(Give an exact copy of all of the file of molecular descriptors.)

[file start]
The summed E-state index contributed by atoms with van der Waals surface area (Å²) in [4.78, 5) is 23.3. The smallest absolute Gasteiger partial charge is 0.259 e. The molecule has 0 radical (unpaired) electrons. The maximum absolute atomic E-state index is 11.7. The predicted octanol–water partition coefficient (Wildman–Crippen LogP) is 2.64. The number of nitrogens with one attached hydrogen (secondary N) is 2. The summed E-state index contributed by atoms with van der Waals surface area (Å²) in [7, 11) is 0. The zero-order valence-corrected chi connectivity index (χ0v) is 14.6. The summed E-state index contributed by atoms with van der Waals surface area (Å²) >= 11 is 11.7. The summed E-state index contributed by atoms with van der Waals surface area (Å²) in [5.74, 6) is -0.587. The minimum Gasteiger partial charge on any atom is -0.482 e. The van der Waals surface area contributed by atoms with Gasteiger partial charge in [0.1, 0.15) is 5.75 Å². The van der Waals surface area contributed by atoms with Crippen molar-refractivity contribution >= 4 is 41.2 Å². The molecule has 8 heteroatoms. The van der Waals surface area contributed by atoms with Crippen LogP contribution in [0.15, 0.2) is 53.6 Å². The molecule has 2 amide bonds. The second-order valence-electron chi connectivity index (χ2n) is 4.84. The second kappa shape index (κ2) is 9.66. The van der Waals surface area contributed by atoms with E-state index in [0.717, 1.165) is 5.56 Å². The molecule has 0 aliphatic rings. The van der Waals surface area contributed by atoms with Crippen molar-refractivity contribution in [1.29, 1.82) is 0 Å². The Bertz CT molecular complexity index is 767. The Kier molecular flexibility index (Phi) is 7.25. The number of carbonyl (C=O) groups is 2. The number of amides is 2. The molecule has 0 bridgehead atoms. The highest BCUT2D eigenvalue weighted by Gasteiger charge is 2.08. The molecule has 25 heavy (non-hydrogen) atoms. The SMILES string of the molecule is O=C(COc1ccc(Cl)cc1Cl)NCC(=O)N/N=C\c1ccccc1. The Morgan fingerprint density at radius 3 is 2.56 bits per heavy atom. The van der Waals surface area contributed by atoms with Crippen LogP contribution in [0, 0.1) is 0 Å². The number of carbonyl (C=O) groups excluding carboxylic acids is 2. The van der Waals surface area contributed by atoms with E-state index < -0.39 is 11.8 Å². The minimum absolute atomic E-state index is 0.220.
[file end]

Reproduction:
The summed E-state index contributed by atoms with van der Waals surface area (Å²) in [4.78, 5) is 23.3. The smallest absolute Gasteiger partial charge is 0.259 e. The molecule has 0 radical (unpaired) electrons. The maximum absolute atomic E-state index is 11.7. The predicted octanol–water partition coefficient (Wildman–Crippen LogP) is 2.64. The number of nitrogens with one attached hydrogen (secondary N) is 2. The summed E-state index contributed by atoms with van der Waals surface area (Å²) in [7, 11) is 0. The zero-order valence-corrected chi connectivity index (χ0v) is 14.6. The summed E-state index contributed by atoms with van der Waals surface area (Å²) >= 11 is 11.7. The summed E-state index contributed by atoms with van der Waals surface area (Å²) in [5.74, 6) is -0.587. The minimum Gasteiger partial charge on any atom is -0.482 e. The van der Waals surface area contributed by atoms with Gasteiger partial charge in [0.1, 0.15) is 5.75 Å². The van der Waals surface area contributed by atoms with Crippen molar-refractivity contribution >= 4 is 41.2 Å². The molecule has 8 heteroatoms. The van der Waals surface area contributed by atoms with Crippen LogP contribution in [0.15, 0.2) is 53.6 Å². The molecule has 2 amide bonds. The second-order valence-electron chi connectivity index (χ2n) is 4.84. The second kappa shape index (κ2) is 9.66. The van der Waals surface area contributed by atoms with E-state index in [0.717, 1.165) is 5.56 Å². The molecule has 0 aliphatic rings. The van der Waals surface area contributed by atoms with Crippen molar-refractivity contribution in [1.29, 1.82) is 0 Å². The Bertz CT molecular complexity index is 767. The Kier molecular flexibility index (Phi) is 7.25. The number of carbonyl (C=O) groups is 2. The number of amides is 2. The molecule has 0 bridgehead atoms. The highest BCUT2D eigenvalue weighted by Gasteiger charge is 2.08. The molecule has 25 heavy (non-hydrogen) atoms. The SMILES string of the molecule is O=C(COc1ccc(Cl)cc1Cl)NCC(=O)N/N=C\c1ccccc1. The Morgan fingerprint density at radius 3 is 2.56 bits per heavy atom. The van der Waals surface area contributed by atoms with Crippen LogP contribution in [0, 0.1) is 0 Å². The number of carbonyl (C=O) groups excluding carboxylic acids is 2. The van der Waals surface area contributed by atoms with E-state index < -0.39 is 11.8 Å². The minimum absolute atomic E-state index is 0.220.